GM in the UK 2004 - Review of the year (parts 1 & 2) (5/1/2005)

Here are parts 1 & 2 of our review of the GM issue in the UK in 2004.

"...we have a good deal to celebrate. The GM industry has effectively pulled out of the UK, and there is now not a single GM variety in the seed listing pipeline. We have seen a quite extraordinary demonstration of people power..." - Dr Brian John

[for more REVIEWS OF THE YEAR, incl. Japan, France and Australia, see: ]

2. My 17 highlights of the year - Jean Saunders of GM-ACT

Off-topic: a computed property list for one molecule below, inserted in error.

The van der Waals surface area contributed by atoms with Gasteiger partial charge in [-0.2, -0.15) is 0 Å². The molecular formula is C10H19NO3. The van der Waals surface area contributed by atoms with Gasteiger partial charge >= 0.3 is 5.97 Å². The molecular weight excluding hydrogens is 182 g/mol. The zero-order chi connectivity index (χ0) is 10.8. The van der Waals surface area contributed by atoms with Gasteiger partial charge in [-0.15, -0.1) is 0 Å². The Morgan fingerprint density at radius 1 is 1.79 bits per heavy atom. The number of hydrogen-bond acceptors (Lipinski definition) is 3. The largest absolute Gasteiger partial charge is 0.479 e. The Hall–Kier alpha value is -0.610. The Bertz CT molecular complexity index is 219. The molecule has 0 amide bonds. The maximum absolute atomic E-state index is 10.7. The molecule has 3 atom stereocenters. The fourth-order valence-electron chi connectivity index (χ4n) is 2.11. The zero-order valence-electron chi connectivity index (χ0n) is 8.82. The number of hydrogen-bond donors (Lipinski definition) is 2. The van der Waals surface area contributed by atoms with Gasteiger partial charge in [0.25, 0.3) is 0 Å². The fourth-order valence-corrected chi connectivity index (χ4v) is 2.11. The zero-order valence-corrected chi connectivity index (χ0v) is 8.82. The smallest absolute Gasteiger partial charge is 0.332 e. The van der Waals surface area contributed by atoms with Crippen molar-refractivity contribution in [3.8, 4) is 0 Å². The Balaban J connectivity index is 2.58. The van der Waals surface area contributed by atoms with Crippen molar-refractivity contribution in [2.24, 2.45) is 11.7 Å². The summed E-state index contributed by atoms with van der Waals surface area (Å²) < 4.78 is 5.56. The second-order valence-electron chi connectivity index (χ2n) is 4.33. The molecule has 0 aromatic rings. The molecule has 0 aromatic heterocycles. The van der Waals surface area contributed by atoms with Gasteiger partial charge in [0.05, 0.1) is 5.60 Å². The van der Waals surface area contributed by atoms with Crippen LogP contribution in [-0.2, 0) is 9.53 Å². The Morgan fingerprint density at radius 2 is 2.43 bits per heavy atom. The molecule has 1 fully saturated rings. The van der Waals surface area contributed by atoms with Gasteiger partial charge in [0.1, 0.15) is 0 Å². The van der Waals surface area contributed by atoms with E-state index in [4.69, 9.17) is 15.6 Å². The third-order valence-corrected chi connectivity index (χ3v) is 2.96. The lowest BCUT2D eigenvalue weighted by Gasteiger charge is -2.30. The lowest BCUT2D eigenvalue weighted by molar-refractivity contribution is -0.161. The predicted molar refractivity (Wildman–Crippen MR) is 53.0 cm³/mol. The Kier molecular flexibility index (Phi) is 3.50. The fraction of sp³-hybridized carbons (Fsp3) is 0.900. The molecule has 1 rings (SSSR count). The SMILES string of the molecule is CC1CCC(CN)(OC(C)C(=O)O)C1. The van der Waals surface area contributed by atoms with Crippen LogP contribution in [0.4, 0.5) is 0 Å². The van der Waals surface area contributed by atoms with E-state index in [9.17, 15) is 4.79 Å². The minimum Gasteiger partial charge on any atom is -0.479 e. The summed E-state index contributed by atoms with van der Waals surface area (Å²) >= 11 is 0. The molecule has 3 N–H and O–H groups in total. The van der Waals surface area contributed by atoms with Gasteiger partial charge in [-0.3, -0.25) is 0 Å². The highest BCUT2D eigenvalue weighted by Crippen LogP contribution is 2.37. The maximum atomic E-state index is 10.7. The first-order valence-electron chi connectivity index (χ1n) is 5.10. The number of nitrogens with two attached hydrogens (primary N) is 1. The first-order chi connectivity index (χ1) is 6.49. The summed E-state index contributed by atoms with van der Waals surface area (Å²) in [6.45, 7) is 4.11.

It's been an interesting year for those of us who are seeking to prevent a plague of GM foods and crops from infecting the UK. For a start, we have a good deal to celebrate. The GM industry has effectively pulled out of the UK, and there is now not a single GM variety in the seed listing pipeline. We have seen a quite extraordinary demonstration of people power, with a host of NGOs, consumer organizations and special interest groups taking on -- and defeating -- the GM multinationals, the British government and a GM propaganda industry which is well resourced and which knows all about media manipulation and spinning techniques. David has taken on Goliath and knocked the giant over, although it remains to be seen whether the said giant has any life left in his battered body.